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Nottingham

Nottingham, city and unitary authority (1991 pop. 273,300), central England, on the Trent River. A center of rail and road transportation, the city's most important industries are the manufacture of lace, hosiery, cotton, and silk. The long-established textile industry greatly profited from the inventions of James Hargreaves and Richard Arkwright. Cigarettes, bicycles, and pharmaceuticals are among Nottingham's many other products. The historic county seat of Nottinghamshire, the city became independent of the county in 1998.

In the 9th cent., Nottingham was one of the Danish Five Boroughs. In the 12th cent., much of it was destroyed by fire. Parliaments were held in Nottingham in 1334, 1337, and 1357. In 1642, Nottingham was the scene of Charles I unfurling his banner, marking the beginning of the civil war. Early in the 19th cent., Luddites were active in the city. The 17th-century castle overlooking the Trent River was burned in 1831 during Reform Bill riots. It was restored in 1878 and now houses an art museum. The earlier Norman castle on the same site was once the prison of David II of Scotland and the headquarters of Richard III before the battle of Bosworth Field.

Other features of interest are the council house (city hall), a Roman Catholic cathedral (designed by A. W. Pugin), the 16th-century grammar school (now a high school), the Univ. of Nottingham (1948), and St. Peter's Church, part of which dates from the 12th cent. According to tradition, Robin Hood was born in Nottingham. William Booth, founder of the Salvation Army, was born there in 1829.

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Nottingham

Nottingham. County town of Nottinghamshire, situated on the river Trent, and a city since 1897. It is first recorded as one of the ‘five boroughs’ of the Danes, succeeded by an English fortified town (burh) after 921. It quickly became a county town, and was extended after 1066 with a new ‘French borough’ and a major castle. In the 12th and 13th cents. it became a regional centre with self-government, town walls, and a major fair. The castle remained a royal stronghold, and it was at Nottingham that Charles I raised his standard in 1642. After the Restoration the town became a social centre for the county gentry, and the duke of Newcastle built a mansion on the site of the castle. Industry developed after 1700 with framework-knitting, and later lace-making, and the town grew rapidly. The burgesses, however, refused to enclose the surrounding open fields, and overcrowding became desperate. Not surprisingly, the Lords' rejection of the second Reform Bill in 1831 provoked riots, and the castle (the duke of Newcastle's mansion) was burned. By the time the fields were enclosed in 1845, the damage was done, and not until the 20th cent. did slum clearance remove Nottingham's notorious courts and alleys.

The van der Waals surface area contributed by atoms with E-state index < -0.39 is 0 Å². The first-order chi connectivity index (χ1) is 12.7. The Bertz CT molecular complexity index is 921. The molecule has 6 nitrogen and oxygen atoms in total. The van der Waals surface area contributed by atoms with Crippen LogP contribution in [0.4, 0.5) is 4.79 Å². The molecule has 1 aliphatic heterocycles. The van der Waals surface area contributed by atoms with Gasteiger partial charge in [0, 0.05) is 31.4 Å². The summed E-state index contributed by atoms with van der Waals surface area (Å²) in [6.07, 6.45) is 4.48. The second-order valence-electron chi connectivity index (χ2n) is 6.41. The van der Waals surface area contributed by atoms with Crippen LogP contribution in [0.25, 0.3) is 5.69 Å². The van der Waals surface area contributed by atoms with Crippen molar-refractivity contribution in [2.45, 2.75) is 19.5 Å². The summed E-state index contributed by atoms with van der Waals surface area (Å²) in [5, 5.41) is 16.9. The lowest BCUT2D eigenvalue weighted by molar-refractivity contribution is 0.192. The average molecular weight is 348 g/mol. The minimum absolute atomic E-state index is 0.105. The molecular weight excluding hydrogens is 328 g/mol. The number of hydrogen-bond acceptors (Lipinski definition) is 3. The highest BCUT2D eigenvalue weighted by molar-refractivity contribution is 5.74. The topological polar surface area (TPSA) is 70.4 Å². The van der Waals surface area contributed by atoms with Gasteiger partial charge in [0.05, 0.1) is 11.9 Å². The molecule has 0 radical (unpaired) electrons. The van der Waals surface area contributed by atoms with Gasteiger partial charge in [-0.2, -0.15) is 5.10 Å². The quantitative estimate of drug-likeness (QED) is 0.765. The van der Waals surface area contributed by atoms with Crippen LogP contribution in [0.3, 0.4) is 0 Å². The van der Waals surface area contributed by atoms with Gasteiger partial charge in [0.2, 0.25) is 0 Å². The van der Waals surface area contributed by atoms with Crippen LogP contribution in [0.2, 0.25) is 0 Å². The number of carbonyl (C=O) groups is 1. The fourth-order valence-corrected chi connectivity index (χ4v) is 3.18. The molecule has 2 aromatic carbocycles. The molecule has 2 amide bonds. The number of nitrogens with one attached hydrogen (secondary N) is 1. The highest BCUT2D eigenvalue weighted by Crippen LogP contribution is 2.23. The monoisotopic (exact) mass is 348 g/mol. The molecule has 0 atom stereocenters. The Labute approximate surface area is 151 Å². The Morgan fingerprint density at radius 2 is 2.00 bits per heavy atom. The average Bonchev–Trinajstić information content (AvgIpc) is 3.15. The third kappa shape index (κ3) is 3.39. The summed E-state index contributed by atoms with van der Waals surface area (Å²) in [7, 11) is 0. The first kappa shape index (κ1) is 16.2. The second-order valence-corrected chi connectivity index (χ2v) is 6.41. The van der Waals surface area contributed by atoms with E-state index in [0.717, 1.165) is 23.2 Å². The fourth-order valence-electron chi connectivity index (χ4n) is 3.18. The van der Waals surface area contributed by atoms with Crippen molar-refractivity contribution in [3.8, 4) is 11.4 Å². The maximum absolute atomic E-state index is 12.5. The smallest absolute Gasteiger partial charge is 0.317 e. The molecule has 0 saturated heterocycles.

David M. Palliser

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Nottingham

Nottingham City and county town of Nottinghamshire, on the River Trent, n central England. Originally a 6th-century Anglo-Saxon settlement, it is the traditional birthplace of Robin Hood. The city grew rapidly in the 19th century, becoming famous for the manufacture of fine lace, cotton and hosiery. Industries: textiles, engineering, bicycles, electronic equipment, pharmaceuticals. Pop. (1994 est.) 282,440.

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Nottingham

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Nottingham

NOTTINGHAM

NOTTINGHAM , industrial city in the E. Midlands, England. In the 13th century Nottingham was one of the 27 centers in which an *archa was established for the registration of Jewish debts. An attack was made on the Nottingham Jews during the Barons' Revolt in 1264. From the resettlement until the 19th century only individual Jews settled in the city. By 1805 there was a small, organized community; a cemetery was acquired in 1822; and by 1880 there were about 50 Jewish residents, though a synagogue was not built until 1890. The Nottingham lace-curtain industry was founded by a Jewish immigrant from Germany, Lewis Heymann. By 1939, the community had increased to 180, but World War ii brought an influx of new residents. In addition to an Orthodox synagogue there was a Progressive congregation; communal institutions included a Zionist Association and a University Jewish Society. In 1969 the community was estimated at 1,500 (out of a total population of 310,000), and in the mid-1990s it was estimated at about 1,050. The 2001 British census found 627 Jews by religion in Nottingham. There is a Nottingham Representative Council and an Orthodox and a Progressive synagogue.

bibliography:

C. Roth, The Rise of Provincial Jewry (1950), 27–89; J. Spungin, A Short History of the Jews of Nottingham (1951).

[Vivian David Lipman]

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